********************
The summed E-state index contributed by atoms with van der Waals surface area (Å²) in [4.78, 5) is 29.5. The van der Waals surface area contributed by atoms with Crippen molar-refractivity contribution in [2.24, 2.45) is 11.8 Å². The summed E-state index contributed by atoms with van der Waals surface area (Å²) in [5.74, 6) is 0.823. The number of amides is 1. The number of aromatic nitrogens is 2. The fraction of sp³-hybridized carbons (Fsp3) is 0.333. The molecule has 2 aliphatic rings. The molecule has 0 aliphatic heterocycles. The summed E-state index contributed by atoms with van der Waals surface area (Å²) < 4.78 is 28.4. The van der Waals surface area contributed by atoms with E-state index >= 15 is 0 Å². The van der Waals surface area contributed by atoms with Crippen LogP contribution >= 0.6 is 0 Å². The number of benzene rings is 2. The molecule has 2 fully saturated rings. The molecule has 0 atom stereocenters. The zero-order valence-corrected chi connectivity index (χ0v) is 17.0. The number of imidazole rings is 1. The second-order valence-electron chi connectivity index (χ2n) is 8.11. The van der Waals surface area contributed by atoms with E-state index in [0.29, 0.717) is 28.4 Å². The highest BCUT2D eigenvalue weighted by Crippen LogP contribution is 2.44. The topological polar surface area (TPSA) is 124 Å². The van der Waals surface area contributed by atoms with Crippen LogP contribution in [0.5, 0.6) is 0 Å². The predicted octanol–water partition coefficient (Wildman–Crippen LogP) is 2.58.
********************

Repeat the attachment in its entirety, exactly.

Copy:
The summed E-state index contributed by atoms with van der Waals surface area (Å²) in [4.78, 5) is 29.5. The van der Waals surface area contributed by atoms with Crippen molar-refractivity contribution in [2.24, 2.45) is 11.8 Å². The summed E-state index contributed by atoms with van der Waals surface area (Å²) in [5.74, 6) is 0.823. The number of amides is 1. The number of aromatic nitrogens is 2. The fraction of sp³-hybridized carbons (Fsp3) is 0.333. The molecule has 2 aliphatic rings. The molecule has 0 aliphatic heterocycles. The summed E-state index contributed by atoms with van der Waals surface area (Å²) < 4.78 is 28.4. The van der Waals surface area contributed by atoms with E-state index >= 15 is 0 Å². The van der Waals surface area contributed by atoms with Crippen LogP contribution >= 0.6 is 0 Å². The number of benzene rings is 2. The molecule has 2 fully saturated rings. The molecule has 0 atom stereocenters. The zero-order valence-corrected chi connectivity index (χ0v) is 17.0. The number of imidazole rings is 1. The second-order valence-electron chi connectivity index (χ2n) is 8.11. The van der Waals surface area contributed by atoms with E-state index in [0.29, 0.717) is 28.4 Å². The highest BCUT2D eigenvalue weighted by Crippen LogP contribution is 2.44. The topological polar surface area (TPSA) is 124 Å². The van der Waals surface area contributed by atoms with Crippen LogP contribution in [0.5, 0.6) is 0 Å². The predicted octanol–water partition coefficient (Wildman–Crippen LogP) is 2.58.